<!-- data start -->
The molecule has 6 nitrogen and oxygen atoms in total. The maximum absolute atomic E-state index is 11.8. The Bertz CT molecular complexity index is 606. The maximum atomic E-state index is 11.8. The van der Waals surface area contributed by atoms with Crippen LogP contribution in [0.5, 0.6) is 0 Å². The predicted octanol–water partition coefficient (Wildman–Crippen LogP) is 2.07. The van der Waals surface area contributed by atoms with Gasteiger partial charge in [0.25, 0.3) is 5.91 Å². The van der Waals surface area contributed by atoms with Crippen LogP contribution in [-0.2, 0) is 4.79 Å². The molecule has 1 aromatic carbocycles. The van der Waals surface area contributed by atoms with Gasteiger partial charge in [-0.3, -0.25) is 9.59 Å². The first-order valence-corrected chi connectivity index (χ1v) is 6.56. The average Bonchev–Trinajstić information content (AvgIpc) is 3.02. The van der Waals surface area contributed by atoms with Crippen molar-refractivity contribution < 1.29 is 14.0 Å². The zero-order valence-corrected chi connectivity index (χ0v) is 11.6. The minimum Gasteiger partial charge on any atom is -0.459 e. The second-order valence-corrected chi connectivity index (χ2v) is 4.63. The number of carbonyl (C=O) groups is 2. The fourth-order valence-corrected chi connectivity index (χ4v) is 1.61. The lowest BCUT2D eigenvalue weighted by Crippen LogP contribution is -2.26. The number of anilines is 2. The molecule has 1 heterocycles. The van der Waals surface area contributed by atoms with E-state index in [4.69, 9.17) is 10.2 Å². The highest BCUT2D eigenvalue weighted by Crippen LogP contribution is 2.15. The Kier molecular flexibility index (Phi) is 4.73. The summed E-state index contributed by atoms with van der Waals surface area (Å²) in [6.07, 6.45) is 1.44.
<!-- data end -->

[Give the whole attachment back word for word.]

The molecule has 6 nitrogen and oxygen atoms in total. The maximum absolute atomic E-state index is 11.8. The Bertz CT molecular complexity index is 606. The maximum atomic E-state index is 11.8. The van der Waals surface area contributed by atoms with Crippen LogP contribution in [0.5, 0.6) is 0 Å². The predicted octanol–water partition coefficient (Wildman–Crippen LogP) is 2.07. The van der Waals surface area contributed by atoms with Gasteiger partial charge in [0.25, 0.3) is 5.91 Å². The van der Waals surface area contributed by atoms with Crippen LogP contribution in [-0.2, 0) is 4.79 Å². The molecule has 1 aromatic carbocycles. The van der Waals surface area contributed by atoms with Gasteiger partial charge in [-0.3, -0.25) is 9.59 Å². The first-order valence-corrected chi connectivity index (χ1v) is 6.56. The average Bonchev–Trinajstić information content (AvgIpc) is 3.02. The van der Waals surface area contributed by atoms with Crippen molar-refractivity contribution < 1.29 is 14.0 Å². The zero-order valence-corrected chi connectivity index (χ0v) is 11.6. The minimum Gasteiger partial charge on any atom is -0.459 e. The second-order valence-corrected chi connectivity index (χ2v) is 4.63. The number of carbonyl (C=O) groups is 2. The fourth-order valence-corrected chi connectivity index (χ4v) is 1.61. The lowest BCUT2D eigenvalue weighted by Crippen LogP contribution is -2.26. The number of anilines is 2. The molecule has 1 heterocycles. The van der Waals surface area contributed by atoms with E-state index in [4.69, 9.17) is 10.2 Å². The highest BCUT2D eigenvalue weighted by Crippen LogP contribution is 2.15. The Kier molecular flexibility index (Phi) is 4.73. The summed E-state index contributed by atoms with van der Waals surface area (Å²) in [6.07, 6.45) is 1.44.